'Screenagers' starts tech conversation
Posted on: Apr 6, 2018
Over 480 citizens from Delano and surrounding communities attended the “Screenagers” showing in the Delano Middle School auditorium on Thursday evening, April 5.
“Both parents and kids said the research presented was very thought-provoking,” said Delano High School Principal Dr. Steve Heil, who arranged to bring the video to the community and also showed a classroom version to all high school students earlier in the day. “A lot of people noticed how much the kids in the documentary reflected the parents’ behaviors, so it’s a two-way street.”
“Screenagers” is an award-winning documentary from Stanford-trained physician and filmmaker Delaney Ruston that explores the impact of screen time on students, the friction it can cause in homes and schools, and possible solutions.
Early in the film Delaney says that children spend an average of 6.5 hours per day outside of school in front of screens – on computers, smart phones or in front of TV.
“As a doctor I was curious about what impact that had on kids, and as a mom I needed to know what to do,” she said.
Delano High School students informally surveyed after the film said it addressed legitimate issues, but generally said smart phone use was not a major distraction in the local classroom.
“It’s fine when you look at your phone during lunch or something like that, but not during class,” said freshman Daniel Screeden.
Others said teachers in Delano make their own classroom policies, but it’s common to make sure phones are not accessible during tests. Heil confirmed that practice.
“It’s up to the teachers,” he said. “Some teachers use them for educational purposes. Some teachers have kids put their phones in a place where it won’t bother anyone. Some let them listen to music during work time. In reality, 90 percent of the time phones are put away.”
Junior Shannon Russek said much of the information presented in the documentary in terms of how screen time affects students was not surprising because that conversation has already started at DHS.
“Teachers tell us all the time we shouldn’t be on phones constantly, because it affects this or that,” she said.
While some aspects were familiar, other students found the medical and psychological findings compelling evidence for moderation.
“It was interesting to know the things it does to you neurologically,” one said.
Overall, students agreed that excessive screen time was a potential problem, and that parent involvement to provide boundaries was important. In the case of student distraction, those surveyed said the issue goes deeper than technology and is more a fundamental matter of respect.
In “Screenagers,” a student claims that wasting class time and not paying attention only affects the individual and does not cause a wider disruption.
“I’m so distracted by my phone I have a hard time listening to my teacher and understanding what they’re saying,” another says.
In the film, Delaney’s adolescent daughter voices some of the common reasons young people want phones, including the impression that they feel more connected and that all their friends have them.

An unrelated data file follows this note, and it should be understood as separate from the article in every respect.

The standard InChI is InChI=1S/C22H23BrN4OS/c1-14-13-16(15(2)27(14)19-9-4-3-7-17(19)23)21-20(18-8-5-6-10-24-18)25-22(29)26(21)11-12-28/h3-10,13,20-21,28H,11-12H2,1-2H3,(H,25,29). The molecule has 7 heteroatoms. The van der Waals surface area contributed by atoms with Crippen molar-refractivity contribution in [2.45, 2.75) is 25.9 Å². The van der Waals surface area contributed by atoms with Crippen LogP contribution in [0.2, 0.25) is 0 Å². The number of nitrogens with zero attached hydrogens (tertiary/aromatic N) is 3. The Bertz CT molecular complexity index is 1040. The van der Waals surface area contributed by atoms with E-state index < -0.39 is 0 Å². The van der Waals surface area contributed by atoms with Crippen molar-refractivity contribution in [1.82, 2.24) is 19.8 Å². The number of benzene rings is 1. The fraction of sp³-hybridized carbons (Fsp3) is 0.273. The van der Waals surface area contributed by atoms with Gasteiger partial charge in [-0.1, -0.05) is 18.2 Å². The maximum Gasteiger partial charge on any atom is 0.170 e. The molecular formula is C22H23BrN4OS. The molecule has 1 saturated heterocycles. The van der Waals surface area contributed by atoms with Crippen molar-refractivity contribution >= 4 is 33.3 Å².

A number of experts explain how the discovery of new information releases dopamine in the brain, and that young people’s brains have not yet fully developed to resist the distraction impulse generated by things like social media updates.
Psychologists explain how focusing on a device helps young people avoid the “adversity of interaction” with one another personally, but hinders the development of empathy and a sense of self.
Games and social media
Another issue for many young boys, in particular, is video games. “Screenagers” claims that many young people play more than 11 hours of video games – the equivalent of 1.5 days of school – per week.
“When I try to stop him from playing games he turns into a different person,” laments one grandmother.
The documentary says social media can be dangerous for girls, in particular, because of its superficial nature and focus on outward appearance.
“It’s a competition, but you never win and it never ends,” a girl in the video says.
Part of the problem with overstimulation through rapid-sequence screens and body consciousness, according to the film, is that it actually tires the brain and reduces cognitive ability. Scientific studies in mice have shown that overstimulated animals had less brain capacity for learning and memory, and that physical changes in the brain as a result of that environment were permanent.
A key to addressing the problem shown in the film is open communication between parents and their students, allowing young people to be open about their digital lives. The importance of modeling behavior was also emphasized, as students interviewed in the film often said their parents were not applying the same standards of eye contact and electronic moderation to themselves.
Students also said that if parents took the time to explain why they wanted to place boundaries on screen time, they were more receptive and willing to comply.
“The mistake parents make is they assert their authority without explaining the reason,” says one researcher.
Other solutions offered included smart phone contracts outlining expectations, and dedicated conversation time like “Tech Talk Tuesdays.”
Heil said there was general appreciation for the school’s participation in the conversation around technology use.
“A lot of people said they were glad we did something like this, and they hoped we would do more in the future,” he said.
• For more details about the information presented in “Screenagers” and additional resources about the topic, see www.screenagersmovie.com.